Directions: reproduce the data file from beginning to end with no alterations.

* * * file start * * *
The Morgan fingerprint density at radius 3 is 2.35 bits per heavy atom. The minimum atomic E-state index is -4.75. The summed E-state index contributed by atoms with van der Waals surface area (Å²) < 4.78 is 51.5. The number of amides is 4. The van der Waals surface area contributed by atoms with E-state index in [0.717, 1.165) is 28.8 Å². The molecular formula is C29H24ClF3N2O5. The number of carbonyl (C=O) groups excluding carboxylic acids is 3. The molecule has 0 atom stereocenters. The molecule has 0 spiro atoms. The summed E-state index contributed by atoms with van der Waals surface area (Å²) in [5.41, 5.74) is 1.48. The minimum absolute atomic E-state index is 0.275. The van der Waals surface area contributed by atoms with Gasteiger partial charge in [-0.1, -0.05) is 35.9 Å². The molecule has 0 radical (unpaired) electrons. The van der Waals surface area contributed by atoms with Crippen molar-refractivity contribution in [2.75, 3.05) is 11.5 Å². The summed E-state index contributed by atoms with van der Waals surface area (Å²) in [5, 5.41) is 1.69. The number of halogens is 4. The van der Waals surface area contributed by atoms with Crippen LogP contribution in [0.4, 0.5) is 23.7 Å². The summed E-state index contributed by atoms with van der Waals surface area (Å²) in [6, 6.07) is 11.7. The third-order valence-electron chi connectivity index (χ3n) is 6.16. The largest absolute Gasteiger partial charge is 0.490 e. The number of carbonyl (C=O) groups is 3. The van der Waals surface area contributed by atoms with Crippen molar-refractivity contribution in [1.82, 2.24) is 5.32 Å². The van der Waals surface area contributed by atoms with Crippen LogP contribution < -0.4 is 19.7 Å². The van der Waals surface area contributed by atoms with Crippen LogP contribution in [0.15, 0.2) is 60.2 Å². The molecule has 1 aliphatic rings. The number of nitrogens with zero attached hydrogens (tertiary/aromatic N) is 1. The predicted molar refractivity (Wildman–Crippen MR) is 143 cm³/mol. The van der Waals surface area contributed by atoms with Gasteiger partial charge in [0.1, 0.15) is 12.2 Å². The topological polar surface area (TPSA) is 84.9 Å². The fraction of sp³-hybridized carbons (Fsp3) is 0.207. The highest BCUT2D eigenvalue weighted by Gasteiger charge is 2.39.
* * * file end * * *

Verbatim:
The Morgan fingerprint density at radius 3 is 2.35 bits per heavy atom. The minimum atomic E-state index is -4.75. The summed E-state index contributed by atoms with van der Waals surface area (Å²) < 4.78 is 51.5. The number of amides is 4. The van der Waals surface area contributed by atoms with E-state index in [0.717, 1.165) is 28.8 Å². The molecular formula is C29H24ClF3N2O5. The number of carbonyl (C=O) groups excluding carboxylic acids is 3. The molecule has 0 atom stereocenters. The molecule has 0 spiro atoms. The summed E-state index contributed by atoms with van der Waals surface area (Å²) in [5.41, 5.74) is 1.48. The minimum absolute atomic E-state index is 0.275. The van der Waals surface area contributed by atoms with Gasteiger partial charge in [-0.1, -0.05) is 35.9 Å². The molecule has 0 radical (unpaired) electrons. The van der Waals surface area contributed by atoms with Crippen molar-refractivity contribution in [2.75, 3.05) is 11.5 Å². The summed E-state index contributed by atoms with van der Waals surface area (Å²) in [5, 5.41) is 1.69. The number of halogens is 4. The van der Waals surface area contributed by atoms with Crippen LogP contribution in [0.4, 0.5) is 23.7 Å². The summed E-state index contributed by atoms with van der Waals surface area (Å²) in [6, 6.07) is 11.7. The third-order valence-electron chi connectivity index (χ3n) is 6.16. The largest absolute Gasteiger partial charge is 0.490 e. The number of carbonyl (C=O) groups is 3. The van der Waals surface area contributed by atoms with Crippen molar-refractivity contribution in [1.82, 2.24) is 5.32 Å². The van der Waals surface area contributed by atoms with Crippen LogP contribution < -0.4 is 19.7 Å². The van der Waals surface area contributed by atoms with Crippen LogP contribution in [0.15, 0.2) is 60.2 Å². The molecule has 1 aliphatic rings. The number of nitrogens with zero attached hydrogens (tertiary/aromatic N) is 1. The predicted molar refractivity (Wildman–Crippen MR) is 143 cm³/mol. The van der Waals surface area contributed by atoms with Gasteiger partial charge in [0.1, 0.15) is 12.2 Å². The topological polar surface area (TPSA) is 84.9 Å². The fraction of sp³-hybridized carbons (Fsp3) is 0.207. The highest BCUT2D eigenvalue weighted by Gasteiger charge is 2.39.